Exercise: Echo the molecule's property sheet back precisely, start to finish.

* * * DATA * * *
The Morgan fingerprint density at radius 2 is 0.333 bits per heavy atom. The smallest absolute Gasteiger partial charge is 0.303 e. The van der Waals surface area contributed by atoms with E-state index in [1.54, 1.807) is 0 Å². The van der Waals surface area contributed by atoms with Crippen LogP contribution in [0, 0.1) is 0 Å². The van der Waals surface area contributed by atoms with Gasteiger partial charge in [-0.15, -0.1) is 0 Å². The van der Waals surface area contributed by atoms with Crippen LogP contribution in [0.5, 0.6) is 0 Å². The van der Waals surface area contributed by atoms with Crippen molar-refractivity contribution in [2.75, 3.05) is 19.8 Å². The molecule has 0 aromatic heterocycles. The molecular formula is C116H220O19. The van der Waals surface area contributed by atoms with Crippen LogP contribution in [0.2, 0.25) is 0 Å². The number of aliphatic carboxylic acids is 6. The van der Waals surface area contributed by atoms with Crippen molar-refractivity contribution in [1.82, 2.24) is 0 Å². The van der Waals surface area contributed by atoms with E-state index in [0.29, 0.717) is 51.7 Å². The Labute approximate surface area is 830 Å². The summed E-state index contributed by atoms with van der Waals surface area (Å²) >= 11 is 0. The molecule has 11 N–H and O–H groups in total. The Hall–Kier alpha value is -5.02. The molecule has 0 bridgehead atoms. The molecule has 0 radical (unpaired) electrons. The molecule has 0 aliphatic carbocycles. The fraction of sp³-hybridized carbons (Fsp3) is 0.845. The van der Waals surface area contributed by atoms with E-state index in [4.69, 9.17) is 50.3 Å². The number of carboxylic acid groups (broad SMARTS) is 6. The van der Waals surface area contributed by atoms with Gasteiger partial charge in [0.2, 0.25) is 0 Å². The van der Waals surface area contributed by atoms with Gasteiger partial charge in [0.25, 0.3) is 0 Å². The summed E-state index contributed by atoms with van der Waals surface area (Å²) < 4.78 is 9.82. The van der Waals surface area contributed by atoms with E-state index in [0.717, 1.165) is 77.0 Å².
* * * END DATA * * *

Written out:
The Morgan fingerprint density at radius 2 is 0.333 bits per heavy atom. The smallest absolute Gasteiger partial charge is 0.303 e. The van der Waals surface area contributed by atoms with E-state index in [1.54, 1.807) is 0 Å². The van der Waals surface area contributed by atoms with Crippen LogP contribution in [0, 0.1) is 0 Å². The van der Waals surface area contributed by atoms with Gasteiger partial charge in [-0.15, -0.1) is 0 Å². The van der Waals surface area contributed by atoms with Crippen LogP contribution in [0.5, 0.6) is 0 Å². The van der Waals surface area contributed by atoms with Crippen molar-refractivity contribution in [2.75, 3.05) is 19.8 Å². The molecule has 0 aromatic heterocycles. The molecular formula is C116H220O19. The van der Waals surface area contributed by atoms with Crippen LogP contribution in [0.2, 0.25) is 0 Å². The number of aliphatic carboxylic acids is 6. The van der Waals surface area contributed by atoms with Crippen molar-refractivity contribution in [1.82, 2.24) is 0 Å². The van der Waals surface area contributed by atoms with E-state index in [0.29, 0.717) is 51.7 Å². The Labute approximate surface area is 830 Å². The summed E-state index contributed by atoms with van der Waals surface area (Å²) >= 11 is 0. The molecule has 11 N–H and O–H groups in total. The Hall–Kier alpha value is -5.02. The molecule has 0 bridgehead atoms. The molecule has 0 radical (unpaired) electrons. The molecule has 0 aliphatic carbocycles. The fraction of sp³-hybridized carbons (Fsp3) is 0.845. The van der Waals surface area contributed by atoms with E-state index in [4.69, 9.17) is 50.3 Å². The number of carboxylic acid groups (broad SMARTS) is 6. The van der Waals surface area contributed by atoms with Gasteiger partial charge in [0.2, 0.25) is 0 Å². The van der Waals surface area contributed by atoms with Gasteiger partial charge in [0.25, 0.3) is 0 Å². The summed E-state index contributed by atoms with van der Waals surface area (Å²) < 4.78 is 9.82. The van der Waals surface area contributed by atoms with E-state index in [0.717, 1.165) is 77.0 Å².